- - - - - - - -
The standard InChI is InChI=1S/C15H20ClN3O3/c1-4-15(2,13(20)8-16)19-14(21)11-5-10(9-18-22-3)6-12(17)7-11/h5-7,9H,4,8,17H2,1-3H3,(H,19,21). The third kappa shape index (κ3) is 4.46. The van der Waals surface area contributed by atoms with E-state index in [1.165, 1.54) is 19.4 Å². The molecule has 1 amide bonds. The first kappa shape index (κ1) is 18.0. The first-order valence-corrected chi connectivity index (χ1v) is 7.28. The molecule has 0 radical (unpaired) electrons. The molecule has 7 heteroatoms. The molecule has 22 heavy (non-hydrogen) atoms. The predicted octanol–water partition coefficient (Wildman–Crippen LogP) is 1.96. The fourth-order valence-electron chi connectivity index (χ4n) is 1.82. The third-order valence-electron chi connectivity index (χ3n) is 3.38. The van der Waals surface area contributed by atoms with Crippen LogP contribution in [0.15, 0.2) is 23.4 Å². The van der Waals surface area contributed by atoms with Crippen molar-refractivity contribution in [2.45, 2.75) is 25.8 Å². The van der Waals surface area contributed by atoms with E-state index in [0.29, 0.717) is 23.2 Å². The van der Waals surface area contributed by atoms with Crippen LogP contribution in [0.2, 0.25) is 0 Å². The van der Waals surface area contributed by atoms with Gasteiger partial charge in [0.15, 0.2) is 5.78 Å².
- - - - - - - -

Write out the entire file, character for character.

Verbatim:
The standard InChI is InChI=1S/C15H20ClN3O3/c1-4-15(2,13(20)8-16)19-14(21)11-5-10(9-18-22-3)6-12(17)7-11/h5-7,9H,4,8,17H2,1-3H3,(H,19,21). The third kappa shape index (κ3) is 4.46. The van der Waals surface area contributed by atoms with E-state index in [1.165, 1.54) is 19.4 Å². The molecule has 1 amide bonds. The first kappa shape index (κ1) is 18.0. The first-order valence-corrected chi connectivity index (χ1v) is 7.28. The molecule has 0 radical (unpaired) electrons. The molecule has 7 heteroatoms. The molecule has 22 heavy (non-hydrogen) atoms. The predicted octanol–water partition coefficient (Wildman–Crippen LogP) is 1.96. The fourth-order valence-electron chi connectivity index (χ4n) is 1.82. The third-order valence-electron chi connectivity index (χ3n) is 3.38. The van der Waals surface area contributed by atoms with Crippen LogP contribution in [0.15, 0.2) is 23.4 Å². The van der Waals surface area contributed by atoms with Crippen molar-refractivity contribution in [2.45, 2.75) is 25.8 Å². The van der Waals surface area contributed by atoms with E-state index in [0.29, 0.717) is 23.2 Å². The van der Waals surface area contributed by atoms with Crippen LogP contribution in [0.2, 0.25) is 0 Å². The van der Waals surface area contributed by atoms with Gasteiger partial charge in [0.15, 0.2) is 5.78 Å².